The fact that structural inequality reinforces poorer outcomes for disadvantaged groups was already known long before the pandemic: in 2010, the Marmot review systematically documented the ways in which socioeconomic inequalities determine inequalities in health. And a review of this, published just one month before the country went into lockdown, found that the health gap between wealthy and deprived areas had grown during the 10 years since 2010.
It is also well known that structural inequality reproduces itself over generations. For example, buying a house is much more difficult without access to prior wealth, and with decades of increasing house prices it has become increasingly difficult to purchase a home without help from family or friends. Since BAME groups historically hold less wealth, they are less likely to be able to help younger generations afford homes, so younger BAME people will continue to be disproportionately affected by the housing quality issues discussed above. Moreover, living in more deprived areas limits access to a better quality education and jobs which would improve outcomes in the long term. In effect, as well as reinforcing and reproducing themselves over a lifetime, inequalities in different areas such as education and employment can serve to reinforce and reproduce one another over generations.
Much research has been done showing that people from lower socioeconomic backgrounds are less likely to go into higher education and are more likely to work in low-paid jobs. And structural inequalities are such that even when people from disadvantaged backgrounds do overcome the initial barriers to social progress they are faced with further barriers down the line. For instance, despite being more likely to come from lower-income families, young people from BAME backgrounds are on average more likely to go to university than their white peers. But the attainment gap at university between BAME students and their white counterparts is large, and when BAME students graduate they continue to face barriers in terms of access to higher paid jobs and are often paid less than their white counterparts for doing the same work.
While conversations about structural inequality have been bubbling away for a number of years, the coronavirus crisis coupled with the growth of the BLM movement have created a renewed urgency to tackle these issues head-on. But addressing decades of entrenched structural inequality is no small feat. It will require a wholesale approach to policymaking that works across sectors to unpin the root causes of inequality that create ripple effects throughout people’s lifetimes. We need to not only understand how different forms of inequality come together to reinforce one another, but to find practical and meaningful ways to act upon this. Moreover, we need concerted action to tackle the specific inequalities that have resulted in certain disadvantaged groups being held back for generations.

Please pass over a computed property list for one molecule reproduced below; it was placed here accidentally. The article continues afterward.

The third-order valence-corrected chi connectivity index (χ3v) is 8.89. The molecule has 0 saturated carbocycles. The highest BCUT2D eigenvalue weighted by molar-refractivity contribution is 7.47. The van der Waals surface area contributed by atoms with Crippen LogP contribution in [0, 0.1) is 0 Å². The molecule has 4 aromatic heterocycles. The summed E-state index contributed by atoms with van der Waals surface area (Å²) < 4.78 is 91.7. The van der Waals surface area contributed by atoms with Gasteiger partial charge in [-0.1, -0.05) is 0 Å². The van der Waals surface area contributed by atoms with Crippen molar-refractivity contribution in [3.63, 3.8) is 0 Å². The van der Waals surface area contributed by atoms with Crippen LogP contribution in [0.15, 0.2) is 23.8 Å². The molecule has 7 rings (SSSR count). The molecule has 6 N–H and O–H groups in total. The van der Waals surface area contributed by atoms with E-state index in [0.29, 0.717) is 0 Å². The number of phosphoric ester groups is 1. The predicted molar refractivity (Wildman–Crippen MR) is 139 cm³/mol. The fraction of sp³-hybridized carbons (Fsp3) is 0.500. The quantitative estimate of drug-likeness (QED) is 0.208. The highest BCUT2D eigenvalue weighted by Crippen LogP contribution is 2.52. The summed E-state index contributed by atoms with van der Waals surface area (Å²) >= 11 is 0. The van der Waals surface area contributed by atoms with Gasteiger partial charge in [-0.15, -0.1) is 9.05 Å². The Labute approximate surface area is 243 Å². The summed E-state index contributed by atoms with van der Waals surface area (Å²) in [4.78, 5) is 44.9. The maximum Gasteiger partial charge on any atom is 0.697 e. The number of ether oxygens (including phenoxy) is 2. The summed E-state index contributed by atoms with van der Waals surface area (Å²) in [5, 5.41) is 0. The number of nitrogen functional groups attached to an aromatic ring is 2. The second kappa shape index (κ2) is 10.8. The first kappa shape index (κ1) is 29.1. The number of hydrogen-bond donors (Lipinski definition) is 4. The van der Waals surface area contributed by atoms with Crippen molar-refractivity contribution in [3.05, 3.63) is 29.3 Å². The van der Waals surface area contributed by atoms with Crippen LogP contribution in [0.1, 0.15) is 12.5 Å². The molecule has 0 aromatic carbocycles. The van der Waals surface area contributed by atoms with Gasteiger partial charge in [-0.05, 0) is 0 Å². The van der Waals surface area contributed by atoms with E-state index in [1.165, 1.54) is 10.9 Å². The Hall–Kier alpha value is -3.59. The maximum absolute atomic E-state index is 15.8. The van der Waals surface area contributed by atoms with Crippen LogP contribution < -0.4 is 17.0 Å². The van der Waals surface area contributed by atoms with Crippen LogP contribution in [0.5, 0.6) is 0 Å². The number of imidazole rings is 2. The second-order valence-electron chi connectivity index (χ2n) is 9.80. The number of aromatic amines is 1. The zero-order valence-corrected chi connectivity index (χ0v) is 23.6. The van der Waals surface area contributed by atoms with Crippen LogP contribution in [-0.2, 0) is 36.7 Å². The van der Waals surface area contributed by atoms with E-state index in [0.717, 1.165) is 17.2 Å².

We need meaningful investment in social housing with a concerted effort to build more homes that meet the needs of the families that live in them. We also need more targeted support for homeownership among young people who do not have access to accumulated family wealth. We need to tackle the structural barriers that prevent people from lower socioeconomic backgrounds from accessing better paid jobs and to dismantle the discriminatory culture that keeps BAME graduates from accessing higher paid work or receiving the same pay for the same work.
None of this work is easy and it certainly won’t come without effective political campaigning. But hearts and minds are fast being won, especially with the devastating impacts of the coronavirus crisis continuing to loom over us. If we ever had a case for a new policy agenda that places tackling structural inequalities at its heart, it is now.